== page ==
(561) 445-2282

Luxury Resort Portfolio
Estate Specialists Representing Both Buyers And Sellers


The information herein is believed to be accurate but not guaranteed and may be subject to errors, omissions and changes without notice. This is not to be construed as a solicitation of property presently listed for sale. All information is derived from the Palm Beach County Property Appraisers website and the MLS.

The information herein is believed to be accurate but not guaranteed and may be subject to errors, omissions and changes without notice. This is not to be construed as a solicitation of property presently listed for sale.

All information is derived from the Palm Beach County Property Appraisers website and the MLS.

U.S. Mortgage Plan Falls Short

November 13, 2008

Plan to modify Fannie, Freddie loans will help some,
but more needs to be done, experts said.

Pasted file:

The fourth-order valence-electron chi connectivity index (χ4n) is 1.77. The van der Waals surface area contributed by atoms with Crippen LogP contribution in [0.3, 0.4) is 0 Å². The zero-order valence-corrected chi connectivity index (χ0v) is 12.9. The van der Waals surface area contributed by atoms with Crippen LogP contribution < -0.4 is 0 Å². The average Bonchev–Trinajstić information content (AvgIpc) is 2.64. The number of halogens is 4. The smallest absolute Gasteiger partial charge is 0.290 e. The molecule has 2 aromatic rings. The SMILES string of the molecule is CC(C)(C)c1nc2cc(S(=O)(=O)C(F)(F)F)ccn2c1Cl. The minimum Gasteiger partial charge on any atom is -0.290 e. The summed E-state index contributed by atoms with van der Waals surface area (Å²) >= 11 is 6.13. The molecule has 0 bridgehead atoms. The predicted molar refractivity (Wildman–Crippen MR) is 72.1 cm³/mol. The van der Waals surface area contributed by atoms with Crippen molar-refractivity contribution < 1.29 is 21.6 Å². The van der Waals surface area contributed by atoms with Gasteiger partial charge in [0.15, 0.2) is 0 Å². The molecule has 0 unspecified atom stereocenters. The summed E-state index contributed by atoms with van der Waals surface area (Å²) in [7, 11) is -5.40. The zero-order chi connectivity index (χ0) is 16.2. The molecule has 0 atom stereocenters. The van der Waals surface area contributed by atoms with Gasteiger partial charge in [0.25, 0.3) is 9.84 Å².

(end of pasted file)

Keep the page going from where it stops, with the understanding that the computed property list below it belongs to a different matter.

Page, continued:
By Tami Luhby
Source: CNNMoney.com
Date: November 11, 2008

NEW YORK (CNNMoney.com) — The federal government’s plan to streamline modifications of troubled loans held by Fannie Mae and Freddie Mac won’t help the majority of people threatened with foreclosure, experts said.

Under a plan unveiled Tuesday, homeowners whose loans are owned or backed by the mortgage finance companies and who are at least 90 days behind can enter a streamlined modification program. Their payments would be adjusted through lower interest rates or longer repayment terms that would total no more than 38% of their monthly household income. In some cases, payment on part of the loans’ principal may be deferred, though not reduced.